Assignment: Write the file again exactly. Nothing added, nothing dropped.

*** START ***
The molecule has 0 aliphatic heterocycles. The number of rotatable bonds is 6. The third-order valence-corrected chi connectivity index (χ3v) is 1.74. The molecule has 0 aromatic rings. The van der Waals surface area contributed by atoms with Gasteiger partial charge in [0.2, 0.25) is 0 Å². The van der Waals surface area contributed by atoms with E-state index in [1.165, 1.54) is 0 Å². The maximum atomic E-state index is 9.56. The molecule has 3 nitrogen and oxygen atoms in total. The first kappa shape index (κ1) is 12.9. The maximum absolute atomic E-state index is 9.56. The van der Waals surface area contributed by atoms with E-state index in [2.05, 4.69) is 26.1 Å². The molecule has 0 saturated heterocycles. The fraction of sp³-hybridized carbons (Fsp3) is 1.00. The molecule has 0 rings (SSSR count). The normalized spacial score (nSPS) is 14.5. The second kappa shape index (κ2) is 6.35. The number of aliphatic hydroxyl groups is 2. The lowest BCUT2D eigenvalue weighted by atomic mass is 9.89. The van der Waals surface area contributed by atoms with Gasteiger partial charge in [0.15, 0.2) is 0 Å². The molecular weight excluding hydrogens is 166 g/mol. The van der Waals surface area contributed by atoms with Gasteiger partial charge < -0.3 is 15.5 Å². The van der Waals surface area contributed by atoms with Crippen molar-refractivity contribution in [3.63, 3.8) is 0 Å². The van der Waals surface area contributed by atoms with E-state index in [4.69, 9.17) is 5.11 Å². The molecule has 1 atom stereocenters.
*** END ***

The molecule has 0 aliphatic heterocycles. The number of rotatable bonds is 6. The third-order valence-corrected chi connectivity index (χ3v) is 1.74. The molecule has 0 aromatic rings. The van der Waals surface area contributed by atoms with Gasteiger partial charge in [0.2, 0.25) is 0 Å². The van der Waals surface area contributed by atoms with E-state index in [1.165, 1.54) is 0 Å². The maximum atomic E-state index is 9.56. The molecule has 3 nitrogen and oxygen atoms in total. The first kappa shape index (κ1) is 12.9. The maximum absolute atomic E-state index is 9.56. The van der Waals surface area contributed by atoms with E-state index in [2.05, 4.69) is 26.1 Å². The molecule has 0 saturated heterocycles. The fraction of sp³-hybridized carbons (Fsp3) is 1.00. The molecule has 0 rings (SSSR count). The normalized spacial score (nSPS) is 14.5. The second kappa shape index (κ2) is 6.35. The number of aliphatic hydroxyl groups is 2. The lowest BCUT2D eigenvalue weighted by atomic mass is 9.89. The van der Waals surface area contributed by atoms with Gasteiger partial charge in [0.15, 0.2) is 0 Å². The molecular weight excluding hydrogens is 166 g/mol. The van der Waals surface area contributed by atoms with Gasteiger partial charge < -0.3 is 15.5 Å². The van der Waals surface area contributed by atoms with Crippen molar-refractivity contribution in [3.63, 3.8) is 0 Å². The van der Waals surface area contributed by atoms with E-state index in [4.69, 9.17) is 5.11 Å². The molecule has 1 atom stereocenters.